Update! I mention below that there’s some fork calls that appear to be missing. Here’s the solution.
Julia Evans visited Hacker School yesterday, and I got to work with her on a super neat problem. In the end, the question became How does tmux start?. Specifically:
In terminal 1:
Then in terminal 2:
Huh, looks like tmux has a parent of “init” (the one with pid
9930 here). But I started tmux in a terminal, which has the bash process running. This makes sense, because if the terminal closes tmux should still run. But how does it do it?
Here’s the short, boring answer: it calls the
daemon function in
unistd.h on startup.
But here’s the more interesting part – how did we figure this out? We guessed it had to do something with forking and exiting processies, so let’s see what’s being forked!
Let’s see what is forking.
Problem is, strace actually doesn’t record the fork system call. I’m not sure why, but I’m guessing it’s fork in particular that doesn’t work. It does tell us when a process exits though. Oddly it never mentions the
9930 pid. Hmm.
What about wrapping the fork function? Fork is in
unistd.h. If tmux is dynamically linking to that library, then we can inject our own code in and print to a file whenever fork is called! Let’s go!
Great! Now if edit the
LD_PRELOAD environment variable, all calls to fork by tmux should go to this.
dlsym call in our unfork.c requires the
libdl to be included for it to link correctly. As such, we include it in
Lets see if it worked!
Neat! We got a bunch of pids printed to the file. But, the critical missing one is the new tmux process that is the child of init. That’s the one we care about!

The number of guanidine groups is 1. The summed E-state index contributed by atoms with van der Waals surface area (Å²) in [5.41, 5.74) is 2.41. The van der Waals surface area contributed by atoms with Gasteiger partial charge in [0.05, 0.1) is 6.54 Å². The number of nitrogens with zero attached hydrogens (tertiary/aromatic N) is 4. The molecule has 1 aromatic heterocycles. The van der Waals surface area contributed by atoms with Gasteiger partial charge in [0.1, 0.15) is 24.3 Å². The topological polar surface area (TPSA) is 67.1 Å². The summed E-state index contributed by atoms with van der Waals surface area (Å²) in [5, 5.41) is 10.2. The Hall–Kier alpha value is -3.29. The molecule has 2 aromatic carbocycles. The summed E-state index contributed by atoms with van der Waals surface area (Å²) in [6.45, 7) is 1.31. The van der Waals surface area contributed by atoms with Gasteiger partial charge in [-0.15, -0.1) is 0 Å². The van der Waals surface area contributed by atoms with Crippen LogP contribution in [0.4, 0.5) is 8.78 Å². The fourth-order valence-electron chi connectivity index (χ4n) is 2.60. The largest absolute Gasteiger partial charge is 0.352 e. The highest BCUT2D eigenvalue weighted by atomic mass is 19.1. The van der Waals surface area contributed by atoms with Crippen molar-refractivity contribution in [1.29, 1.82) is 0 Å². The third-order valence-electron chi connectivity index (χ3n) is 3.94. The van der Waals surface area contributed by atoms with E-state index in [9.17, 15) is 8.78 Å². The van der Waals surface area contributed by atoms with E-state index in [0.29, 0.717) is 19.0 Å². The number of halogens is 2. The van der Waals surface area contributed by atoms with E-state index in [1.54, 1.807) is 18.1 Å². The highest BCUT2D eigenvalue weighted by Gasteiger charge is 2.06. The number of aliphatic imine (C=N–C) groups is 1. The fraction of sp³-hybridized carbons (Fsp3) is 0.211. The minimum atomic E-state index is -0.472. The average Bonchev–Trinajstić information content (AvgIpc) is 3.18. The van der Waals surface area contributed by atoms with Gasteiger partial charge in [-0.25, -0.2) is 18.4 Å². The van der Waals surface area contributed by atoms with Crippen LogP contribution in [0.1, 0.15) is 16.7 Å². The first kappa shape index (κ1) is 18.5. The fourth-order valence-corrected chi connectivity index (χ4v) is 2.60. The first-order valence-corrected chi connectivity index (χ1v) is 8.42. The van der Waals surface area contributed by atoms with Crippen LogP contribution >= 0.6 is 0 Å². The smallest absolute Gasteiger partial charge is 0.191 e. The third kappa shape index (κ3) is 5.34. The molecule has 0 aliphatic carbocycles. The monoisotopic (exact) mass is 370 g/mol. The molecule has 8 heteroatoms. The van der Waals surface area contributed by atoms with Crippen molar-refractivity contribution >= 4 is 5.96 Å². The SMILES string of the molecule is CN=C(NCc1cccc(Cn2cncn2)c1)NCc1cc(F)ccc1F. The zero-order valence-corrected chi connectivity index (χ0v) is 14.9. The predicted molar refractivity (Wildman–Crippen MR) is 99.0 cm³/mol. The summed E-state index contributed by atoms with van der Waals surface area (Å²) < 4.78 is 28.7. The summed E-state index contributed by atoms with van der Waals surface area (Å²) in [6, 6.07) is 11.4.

Attempt 3: Running the tmux source
That was neat, but we still don’t have our answer. I got the tmux source running (I suggest using vagrant and compiling it in a virtual machine). Globally searching for
fork( I found
server.c had this function:
Ah! Printing inside of here and running tmux shows that it is indeed called. Looking more into the function I see this:
Huh.. now we are getting close. The
daemon standard library calls its own special fork, and not the standard library one. Here’s proof:
Why does daemon not call our special fork?
Here’s my guess: daemon and fork are in the same library:
unistd.h. Daemon doens’t need to externally look for the fork function through dynamic linking because it already knows where it is. I haven’t yet confirmed this though.
Wait wait. How does tmux start up?
Right! So turns out the source just tells us, and all this debugging wasn’t necessary at all :p. It forks a child in
server_start, which then forks a further child and kills itself (by calling
daemon). Now that that grandchild has no parent,
init picks it up. Nice!